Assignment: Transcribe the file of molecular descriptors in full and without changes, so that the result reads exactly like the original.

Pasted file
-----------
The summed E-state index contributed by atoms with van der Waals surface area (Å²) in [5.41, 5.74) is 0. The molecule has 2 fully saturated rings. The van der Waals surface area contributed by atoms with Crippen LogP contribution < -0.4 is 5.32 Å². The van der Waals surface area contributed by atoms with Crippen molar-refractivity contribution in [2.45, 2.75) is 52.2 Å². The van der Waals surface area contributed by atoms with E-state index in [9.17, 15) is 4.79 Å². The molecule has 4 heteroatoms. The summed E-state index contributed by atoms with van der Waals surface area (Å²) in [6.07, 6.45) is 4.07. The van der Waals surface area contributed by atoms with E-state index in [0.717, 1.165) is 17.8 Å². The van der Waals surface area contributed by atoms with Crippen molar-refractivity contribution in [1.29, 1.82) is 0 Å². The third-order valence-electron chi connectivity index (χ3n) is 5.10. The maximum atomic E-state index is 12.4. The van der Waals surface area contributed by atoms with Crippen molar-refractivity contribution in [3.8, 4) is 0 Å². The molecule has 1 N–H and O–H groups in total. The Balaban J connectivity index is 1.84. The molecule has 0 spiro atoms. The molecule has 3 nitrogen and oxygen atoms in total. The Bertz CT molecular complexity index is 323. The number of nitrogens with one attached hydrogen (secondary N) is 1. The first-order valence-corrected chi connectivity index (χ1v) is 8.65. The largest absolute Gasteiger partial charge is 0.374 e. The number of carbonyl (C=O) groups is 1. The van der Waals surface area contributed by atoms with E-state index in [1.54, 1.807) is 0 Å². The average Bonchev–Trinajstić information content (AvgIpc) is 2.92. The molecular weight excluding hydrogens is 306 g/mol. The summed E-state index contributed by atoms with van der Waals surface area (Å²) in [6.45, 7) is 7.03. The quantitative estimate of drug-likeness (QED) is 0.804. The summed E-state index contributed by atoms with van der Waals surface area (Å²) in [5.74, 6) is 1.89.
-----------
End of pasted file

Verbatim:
The summed E-state index contributed by atoms with van der Waals surface area (Å²) in [5.41, 5.74) is 0. The molecule has 2 fully saturated rings. The van der Waals surface area contributed by atoms with Crippen LogP contribution < -0.4 is 5.32 Å². The van der Waals surface area contributed by atoms with Crippen molar-refractivity contribution in [2.45, 2.75) is 52.2 Å². The van der Waals surface area contributed by atoms with E-state index in [9.17, 15) is 4.79 Å². The molecule has 4 heteroatoms. The summed E-state index contributed by atoms with van der Waals surface area (Å²) in [6.07, 6.45) is 4.07. The van der Waals surface area contributed by atoms with E-state index in [0.717, 1.165) is 17.8 Å². The van der Waals surface area contributed by atoms with Crippen molar-refractivity contribution in [1.29, 1.82) is 0 Å². The third-order valence-electron chi connectivity index (χ3n) is 5.10. The maximum atomic E-state index is 12.4. The van der Waals surface area contributed by atoms with Crippen molar-refractivity contribution in [3.8, 4) is 0 Å². The molecule has 1 N–H and O–H groups in total. The Balaban J connectivity index is 1.84. The molecule has 0 spiro atoms. The molecule has 3 nitrogen and oxygen atoms in total. The Bertz CT molecular complexity index is 323. The number of nitrogens with one attached hydrogen (secondary N) is 1. The first-order valence-corrected chi connectivity index (χ1v) is 8.65. The largest absolute Gasteiger partial charge is 0.374 e. The number of carbonyl (C=O) groups is 1. The van der Waals surface area contributed by atoms with E-state index in [1.54, 1.807) is 0 Å². The average Bonchev–Trinajstić information content (AvgIpc) is 2.92. The molecular weight excluding hydrogens is 306 g/mol. The summed E-state index contributed by atoms with van der Waals surface area (Å²) in [6.45, 7) is 7.03. The quantitative estimate of drug-likeness (QED) is 0.804. The summed E-state index contributed by atoms with van der Waals surface area (Å²) in [5.74, 6) is 1.89.